Began over 30 years ago as "Our House," a drop-in drug rehabilitation center for youth in Chula Vista, South Bay Community Services today maintains its youth-centric focus, servicing more than 7,000 youth annually. But it has also branched out to include myriad programs to help family members of all ages with the spectrum of challenges they may face -- from National City to the border.
Kathryn Lembo, executive director of South Bay Community Services (SBCS), has been leading the nonprofit since 1982 and says the organization continues to take its cues on new programs directly from the community.
"I was originally thinking I wanted to do direct service, to be a counselor," Lembo said. "But I got interested in the administrative side, public policy, and how organizations, especially nonprofits, need to be community-driven and community-owned. And they need to be a strong voice -- especially for those who don't have a voice."
One-third of the SBCS board must be low-income, and most of the organization's services have materialized based on community input, including from local schools and churches.
Working with youth has also uncovered key areas of community need. For instance, a study found that 85 percent of kids in the SBCS gang intervention program were coming from homes of domestic violence and that other youth programs were showing many kids facing family violence as well. In turn, SBCS created the Domestic Violence Intervention Program. Through its family counseling work, SBCS found that many families were living in hotels and motels or inadequate housing, which adds to the chaos and abuse. As a result, SBCS opened the Casas Seguras shelter.
"Instead of a group shelter," Lembo said, "we bought two apartment buildings. What we were finding is that boys couldn't go to other domestic violence (group) shelters with their moms after the age of 12. Now, we can take boys up to 19, 20, 21 -- or even 22 years old. It's designed as apartments so families can live as families."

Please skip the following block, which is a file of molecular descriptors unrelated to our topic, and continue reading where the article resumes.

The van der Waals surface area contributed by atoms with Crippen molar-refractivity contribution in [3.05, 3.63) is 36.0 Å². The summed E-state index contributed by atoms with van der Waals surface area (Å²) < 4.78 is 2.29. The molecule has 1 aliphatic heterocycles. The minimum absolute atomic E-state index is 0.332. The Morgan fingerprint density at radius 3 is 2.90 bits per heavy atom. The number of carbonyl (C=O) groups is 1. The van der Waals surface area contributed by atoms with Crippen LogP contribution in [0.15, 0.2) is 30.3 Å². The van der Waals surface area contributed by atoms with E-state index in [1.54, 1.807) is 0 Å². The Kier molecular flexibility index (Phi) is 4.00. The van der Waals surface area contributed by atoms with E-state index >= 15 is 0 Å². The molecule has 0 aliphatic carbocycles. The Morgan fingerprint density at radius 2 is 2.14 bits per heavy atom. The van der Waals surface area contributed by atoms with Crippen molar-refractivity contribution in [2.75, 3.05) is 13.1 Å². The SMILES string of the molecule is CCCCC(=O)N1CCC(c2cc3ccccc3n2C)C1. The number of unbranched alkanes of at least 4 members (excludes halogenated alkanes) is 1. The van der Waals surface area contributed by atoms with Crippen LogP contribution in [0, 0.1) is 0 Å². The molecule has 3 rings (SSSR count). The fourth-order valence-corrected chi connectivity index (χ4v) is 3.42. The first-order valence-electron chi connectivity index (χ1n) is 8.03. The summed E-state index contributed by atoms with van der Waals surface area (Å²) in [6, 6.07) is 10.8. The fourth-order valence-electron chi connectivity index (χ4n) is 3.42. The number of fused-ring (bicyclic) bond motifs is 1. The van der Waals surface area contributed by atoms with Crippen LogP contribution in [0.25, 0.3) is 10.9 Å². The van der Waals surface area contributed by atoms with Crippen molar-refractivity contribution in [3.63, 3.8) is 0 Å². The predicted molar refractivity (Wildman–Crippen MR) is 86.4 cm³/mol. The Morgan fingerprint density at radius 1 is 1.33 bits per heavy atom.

Prevention is integral to the nonprofit's mission as well, with its Mi Escuelita Therapeutic Preschool working with kids as young as 3 years old who've been exposed to domestic violence -- the first of its kind in San Diego County. Other programs like Trolley Trestle provide support and transitional housing for former foster youth who have "aged out" of the foster care system.
"These kids spent 17 or 18 years in foster care, have lived in 16 to 17 placements," Lembo said. "Just to see how resilient they are, how they are able to go to college and do so many things. The kids at Trolley Trestle bring the same smile to my face as when I visit the 3-year-olds."
A key facet of the organization's domestic violence assistance is that help is available 24 hours a day, seven days a week -- because violence doesn't tend to coincide neatly with normal business hours. SBCS not only offers a no-cost, 24-hour hotline, but also the Domestic Violence Response Team (DVRT): SBCS specialists stationed at all South Bay police departments who provide round-the-clock intervention and actually accompany police on domestic violence calls.